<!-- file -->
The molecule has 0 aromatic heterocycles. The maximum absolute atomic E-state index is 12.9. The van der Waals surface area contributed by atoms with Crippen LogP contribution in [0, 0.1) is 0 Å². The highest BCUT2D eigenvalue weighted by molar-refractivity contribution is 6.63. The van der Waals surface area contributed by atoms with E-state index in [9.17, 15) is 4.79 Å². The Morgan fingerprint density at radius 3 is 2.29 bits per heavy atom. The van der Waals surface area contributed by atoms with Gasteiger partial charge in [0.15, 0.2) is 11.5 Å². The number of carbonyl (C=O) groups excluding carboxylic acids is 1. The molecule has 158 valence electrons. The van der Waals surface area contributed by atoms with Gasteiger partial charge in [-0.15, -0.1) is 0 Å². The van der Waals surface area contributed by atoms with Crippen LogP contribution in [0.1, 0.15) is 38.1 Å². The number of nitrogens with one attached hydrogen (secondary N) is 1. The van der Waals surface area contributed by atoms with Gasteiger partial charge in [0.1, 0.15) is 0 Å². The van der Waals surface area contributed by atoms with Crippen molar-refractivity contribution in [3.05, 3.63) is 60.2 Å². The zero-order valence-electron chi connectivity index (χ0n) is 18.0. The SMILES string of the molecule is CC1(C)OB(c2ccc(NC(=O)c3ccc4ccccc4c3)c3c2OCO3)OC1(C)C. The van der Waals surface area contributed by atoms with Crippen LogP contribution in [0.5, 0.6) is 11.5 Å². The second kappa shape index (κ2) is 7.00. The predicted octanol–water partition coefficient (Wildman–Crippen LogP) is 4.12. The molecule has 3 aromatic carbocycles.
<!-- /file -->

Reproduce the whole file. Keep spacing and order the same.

The molecule has 0 aromatic heterocycles. The maximum absolute atomic E-state index is 12.9. The van der Waals surface area contributed by atoms with Crippen LogP contribution in [0, 0.1) is 0 Å². The highest BCUT2D eigenvalue weighted by molar-refractivity contribution is 6.63. The van der Waals surface area contributed by atoms with E-state index in [9.17, 15) is 4.79 Å². The Morgan fingerprint density at radius 3 is 2.29 bits per heavy atom. The van der Waals surface area contributed by atoms with Gasteiger partial charge in [0.15, 0.2) is 11.5 Å². The number of carbonyl (C=O) groups excluding carboxylic acids is 1. The molecule has 158 valence electrons. The van der Waals surface area contributed by atoms with Gasteiger partial charge in [-0.15, -0.1) is 0 Å². The van der Waals surface area contributed by atoms with Crippen LogP contribution in [0.1, 0.15) is 38.1 Å². The number of nitrogens with one attached hydrogen (secondary N) is 1. The van der Waals surface area contributed by atoms with Gasteiger partial charge in [0.1, 0.15) is 0 Å². The van der Waals surface area contributed by atoms with Crippen molar-refractivity contribution in [3.05, 3.63) is 60.2 Å². The zero-order valence-electron chi connectivity index (χ0n) is 18.0. The SMILES string of the molecule is CC1(C)OB(c2ccc(NC(=O)c3ccc4ccccc4c3)c3c2OCO3)OC1(C)C. The van der Waals surface area contributed by atoms with Crippen LogP contribution in [0.5, 0.6) is 11.5 Å². The second kappa shape index (κ2) is 7.00. The predicted octanol–water partition coefficient (Wildman–Crippen LogP) is 4.12. The molecule has 3 aromatic carbocycles.